Philip Pullman on how the mind takes in art:
One minute we’re admiring the way Degas puts his pastel marks on the paper, the next we’re wondering what it might be like to kiss the model. But then we notice something intriguing in the diagonals of the composition, and that sets us thinking about the Japanese print in the painting by Van Gogh on the other wall of the gallery, and while we’re thinking about Japanese art we remember the very sociological print involving the fisherman’s wife and the octopus; and that reminds us that it’s time for lunch. But on the way out, we look again at Degas, and think that his way with pastel really is exquisite. He puts this color against that one, and something quite different happens. Could I do that with words? we think. How would it work?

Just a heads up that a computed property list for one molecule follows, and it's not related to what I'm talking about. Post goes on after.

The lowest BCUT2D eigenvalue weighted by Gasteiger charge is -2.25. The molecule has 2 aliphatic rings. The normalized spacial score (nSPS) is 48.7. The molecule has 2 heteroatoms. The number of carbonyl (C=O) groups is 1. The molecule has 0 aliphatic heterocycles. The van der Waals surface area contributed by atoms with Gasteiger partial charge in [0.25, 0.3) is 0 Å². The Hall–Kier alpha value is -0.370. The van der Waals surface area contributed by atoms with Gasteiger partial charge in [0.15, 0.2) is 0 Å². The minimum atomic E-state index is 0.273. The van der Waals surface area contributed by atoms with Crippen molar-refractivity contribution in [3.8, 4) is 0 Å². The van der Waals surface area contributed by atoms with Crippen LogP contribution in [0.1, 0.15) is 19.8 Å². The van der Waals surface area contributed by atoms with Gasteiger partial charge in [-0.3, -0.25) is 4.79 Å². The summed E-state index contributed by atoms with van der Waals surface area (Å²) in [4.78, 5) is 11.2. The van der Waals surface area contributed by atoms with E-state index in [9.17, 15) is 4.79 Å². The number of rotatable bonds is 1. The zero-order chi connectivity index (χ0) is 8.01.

This is from a talk he gave in 1997. The "very sociological print" he refers to is Hokusai's "The Dream of the Fisherman's Wife," an erotic woodcut of a two cephalapods on very familiar terms with a sleeping woman. Earlier in the lecture, he tells a story about a secondary school teacher confiscating his copy of Lady Chatterly's Lover because, said the teacher, Pullman was reading it not for its literary merit but for "the sociology," which I suppose meant the smutty bits.